Forensic Glass Analysis. Characteristics of Glass. Hard, amorphous solid Usually transparent Primarily composed of silica, with various amounts of elemental oxides Brittle Exhibits conchoidal fracture. Common Types.
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Hard, amorphous solid
Primarily composed of silica, with various amounts of elemental oxides
Exhibits conchoidal fracture
Soda-lime—used in plate and window glass, glass containers, and electric lightbulbs
Soda-lead—fine tableware and art objects
Borosilicate—heat-resistant, like Pyrex
Silica—used in chemical ware
Tempered—used in side windows of cars
Laminated—used in the windshield of most cars
Density—mass divided by volume
Refractive index (RI)—the measure of light bending due to a change in velocity when traveling from one medium to another
Markings—striations, dimples, etc.
Immersion method—lower fragments into liquids whose refractive index is different
Match point—when the refractive index of the glass is equal to that of the liquid
Becke line—a halo-like glow that appears around an object immersed in a liquid. It disappears when the refractive index of the liquid matches the refractive index of the object (the match point).
Determination of Refractive Index, continued
The refractive index of a high-boiling liquid, usually a silicone oil, changes with temperature.
This occurs in an apparatus called a hot stage which is attached to a microscope. Increasing the temperature allows the disappearance of the Becke line to be observed.
At match point, temperature is noted and refractive index of the liquid is read from a calibration chart.
The Becke line is a “halo” that can be seen on the inside of the glass on the left, indicating that the glass has a higher refractive index than the liquid medium. The Becke line as seen on the right is on the outside of the glass, indicating just the opposite.
Radial fracture lines radiate out from the origin of the impact; they begin on the opposite side of the force.
Concentric fracture lines are circular lines around the point of impact; they begin on the same side as the force.
3R rule—Radial cracks form a right angle on the reverse side of the force.
A high-velocity projectile always leaves a wider hole at the exit side of the glass.
Cracks terminate at intersections with others. This can be used to determine the order in which the fractures occurred.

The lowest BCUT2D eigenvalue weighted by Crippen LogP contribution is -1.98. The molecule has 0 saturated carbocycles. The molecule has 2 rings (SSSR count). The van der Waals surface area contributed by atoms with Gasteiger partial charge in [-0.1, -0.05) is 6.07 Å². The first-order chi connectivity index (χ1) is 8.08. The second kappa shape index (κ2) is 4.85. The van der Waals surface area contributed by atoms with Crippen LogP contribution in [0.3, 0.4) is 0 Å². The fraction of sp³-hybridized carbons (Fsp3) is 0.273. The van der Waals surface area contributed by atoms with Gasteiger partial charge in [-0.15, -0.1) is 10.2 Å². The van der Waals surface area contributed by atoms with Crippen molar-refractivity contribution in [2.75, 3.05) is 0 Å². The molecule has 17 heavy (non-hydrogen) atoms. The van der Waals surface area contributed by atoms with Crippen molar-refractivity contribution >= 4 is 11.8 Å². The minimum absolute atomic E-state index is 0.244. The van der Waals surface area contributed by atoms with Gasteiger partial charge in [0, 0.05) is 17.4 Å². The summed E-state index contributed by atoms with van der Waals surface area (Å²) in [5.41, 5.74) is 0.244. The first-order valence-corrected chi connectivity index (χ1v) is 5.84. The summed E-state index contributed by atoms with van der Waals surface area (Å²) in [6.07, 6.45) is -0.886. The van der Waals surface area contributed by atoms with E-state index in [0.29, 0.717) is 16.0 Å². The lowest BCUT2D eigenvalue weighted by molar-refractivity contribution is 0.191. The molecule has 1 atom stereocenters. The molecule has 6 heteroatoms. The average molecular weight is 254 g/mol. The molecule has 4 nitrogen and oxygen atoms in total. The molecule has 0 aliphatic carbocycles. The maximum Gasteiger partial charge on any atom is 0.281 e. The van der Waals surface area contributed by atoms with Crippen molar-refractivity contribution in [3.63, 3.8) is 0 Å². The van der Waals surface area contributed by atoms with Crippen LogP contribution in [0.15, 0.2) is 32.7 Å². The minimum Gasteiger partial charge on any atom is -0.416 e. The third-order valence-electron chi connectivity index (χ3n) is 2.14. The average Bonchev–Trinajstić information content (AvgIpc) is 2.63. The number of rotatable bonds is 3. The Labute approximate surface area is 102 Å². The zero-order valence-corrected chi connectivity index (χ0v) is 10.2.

Class characteristics: physical and chemical properties such as refractive index, density, color, chemical composition
Individual characteristics: if the fragments can fit together like pieces of a puzzle, the source can be considered unique
The collector must consider that fragments within a questioned sample may have multiple origins. If possible, the collector should attempt an initial separation based on physical properties.
The collector must consider the possibility that there may be a physical match to a known sample (e.g., a piece of glass to a fractured vehicle headlamp). When an attempt to make a physical match is made at the site of collection, the collector should take precautions to avoid mixing of the known and questioned samples.
Any glass samples collected should be documented, marked (if necessary), packaged, and labeled.
—Forensic Science Communications
The glass sample should consist of the largest amount that can be practically collected from each broken object and packaged separately. The sample should be removed from the structure (e.g., window frame, light assembly). The inside and outside surfaces of the known sample should be labeled if a determination of direction of breakage or reconstruction of the pane is desired.
When multiple broken glass sources are identified, it is necessary to sample all sources.
A sample should be collected from various locations throughout the broken portion of the object in order to be as representative as possible.
The sample should be collected with consideration being given to the presence of other types of evidence on that sample (e.g., fibers, blood).
—Forensic Science Communications